The labor court in Frankfurt am Main has given the green light for a strike by Deutsche Bahn train drivers. The court rejected the company’s urgent application for an interim injunction against the renewed industrial action and classified the strike as permissible. Deutsche Bahn then announced that it would appeal.

“DB will now have the verdict reviewed in the second instance before the Hessian State Labor Court,” the company said in a statement. “In the interest of our customers, we are doing everything we can to stop the wave strike.” “The strike announcement is far too short-term. There are also unlawful demands,” said Florian Weh, general manager of the rail employers’ association AGV Move. Accordingly, negotiations should take place on Tuesday.

Achim Stauß, spokesman for Deutsche Bahn, still hopes to stop the GDL strike through legal action. In the program “RTL Direkt” he explained why the railway would appeal against the decision of the Frankfurt labor court, which had allowed the walkout: “We have to try everything. We also owe that to our passengers. We also owe that to the companies and “Companies are guilty who in the economy give us goods that we transport in freight transport.” Stauß continued: “You have to ask yourself why a union that wants from 38 to 35 hours, when it could have 36, why it would then paralyze the entire country and endanger the economy and disrupt the travel plans of millions of people. That is no longer proportionate, that’s stubborn.”

The GDL federal chairman Claus Weselsky explained after the decision: “The court has confirmed it once again: the GDL strikes are proportionate, permissible, legal and therefore suitable for pursuing the legitimate demands of the railway workers through industrial action.” The train drivers’ union now hopes “that the Hesse State Labor Court will confirm the legality of our industrial action,” said Weselsky.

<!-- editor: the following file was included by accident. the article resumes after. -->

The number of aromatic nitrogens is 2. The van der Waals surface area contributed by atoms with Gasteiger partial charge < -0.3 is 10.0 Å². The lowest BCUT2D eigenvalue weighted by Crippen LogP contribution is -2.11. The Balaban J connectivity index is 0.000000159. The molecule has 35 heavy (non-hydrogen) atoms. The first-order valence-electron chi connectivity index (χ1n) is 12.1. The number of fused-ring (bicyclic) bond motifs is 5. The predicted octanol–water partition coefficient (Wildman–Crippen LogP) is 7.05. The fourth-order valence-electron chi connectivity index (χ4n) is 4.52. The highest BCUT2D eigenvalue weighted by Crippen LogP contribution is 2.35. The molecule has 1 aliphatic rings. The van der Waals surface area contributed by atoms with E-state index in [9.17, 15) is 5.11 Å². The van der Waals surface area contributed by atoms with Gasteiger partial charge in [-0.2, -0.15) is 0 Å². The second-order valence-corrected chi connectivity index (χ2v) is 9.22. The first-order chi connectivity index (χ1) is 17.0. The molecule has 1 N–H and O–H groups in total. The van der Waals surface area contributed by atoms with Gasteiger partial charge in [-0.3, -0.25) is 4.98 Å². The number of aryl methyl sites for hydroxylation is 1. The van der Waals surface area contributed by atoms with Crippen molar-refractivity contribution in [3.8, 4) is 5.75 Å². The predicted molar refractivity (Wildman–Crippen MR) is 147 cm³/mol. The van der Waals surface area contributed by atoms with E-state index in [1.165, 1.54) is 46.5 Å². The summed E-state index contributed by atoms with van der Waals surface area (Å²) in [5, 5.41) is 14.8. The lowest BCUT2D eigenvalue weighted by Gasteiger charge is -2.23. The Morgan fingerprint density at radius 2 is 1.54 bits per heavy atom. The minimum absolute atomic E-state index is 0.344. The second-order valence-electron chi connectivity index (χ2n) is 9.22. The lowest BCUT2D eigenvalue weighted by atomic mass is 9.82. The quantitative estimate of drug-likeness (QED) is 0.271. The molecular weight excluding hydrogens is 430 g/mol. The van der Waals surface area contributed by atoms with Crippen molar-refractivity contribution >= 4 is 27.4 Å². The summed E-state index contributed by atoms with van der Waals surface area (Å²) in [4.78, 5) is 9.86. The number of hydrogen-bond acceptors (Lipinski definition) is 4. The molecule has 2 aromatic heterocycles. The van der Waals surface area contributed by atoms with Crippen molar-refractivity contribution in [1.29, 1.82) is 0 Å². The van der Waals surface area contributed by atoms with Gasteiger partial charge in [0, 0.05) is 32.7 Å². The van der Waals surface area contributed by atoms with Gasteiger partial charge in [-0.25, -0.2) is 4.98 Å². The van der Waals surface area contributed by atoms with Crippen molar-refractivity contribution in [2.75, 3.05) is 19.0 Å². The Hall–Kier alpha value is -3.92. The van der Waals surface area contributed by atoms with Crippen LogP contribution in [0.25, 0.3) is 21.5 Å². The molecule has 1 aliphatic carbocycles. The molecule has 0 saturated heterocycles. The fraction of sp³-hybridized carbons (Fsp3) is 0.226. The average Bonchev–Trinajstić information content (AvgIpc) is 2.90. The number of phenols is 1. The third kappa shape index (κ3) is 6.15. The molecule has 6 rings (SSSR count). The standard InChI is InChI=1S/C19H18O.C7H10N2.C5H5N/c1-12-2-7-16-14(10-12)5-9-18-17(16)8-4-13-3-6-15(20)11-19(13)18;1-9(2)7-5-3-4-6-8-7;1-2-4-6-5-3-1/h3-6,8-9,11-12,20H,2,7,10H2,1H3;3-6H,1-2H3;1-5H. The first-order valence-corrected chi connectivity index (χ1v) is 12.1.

On Sunday, the GDL called for a 24-hour strike in passenger transport with a comparatively short lead time, which is scheduled to begin at 2 a.m. on Tuesday.

Even if the strike had been overturned, it would have made little difference to the restrictions expected for millions of passengers on Tuesday. Within a few hours of the strike announcement, the railway had again organized a limited basic passenger transport service. Changing this emergency timetable again after a possible court ban on strikes would have been difficult given the short time until the start of operations on Tuesday morning. Accordingly, passengers have to be prepared for the fact that only about one in five long-distance trains will be on the road throughout the day.

During the ongoing conflict, the railway had already tried to legally prevent a labor dispute by the GDL, but was unsuccessful in two instances. After collective bargaining negotiations failed again, the company called on the union to hold further talks at the beginning of March. The GDL made this conditional on the railway submitting a new offer. The union’s ultimatum to the company’s management had expired just over two hours on Sunday evening when the GDL announced another strike.

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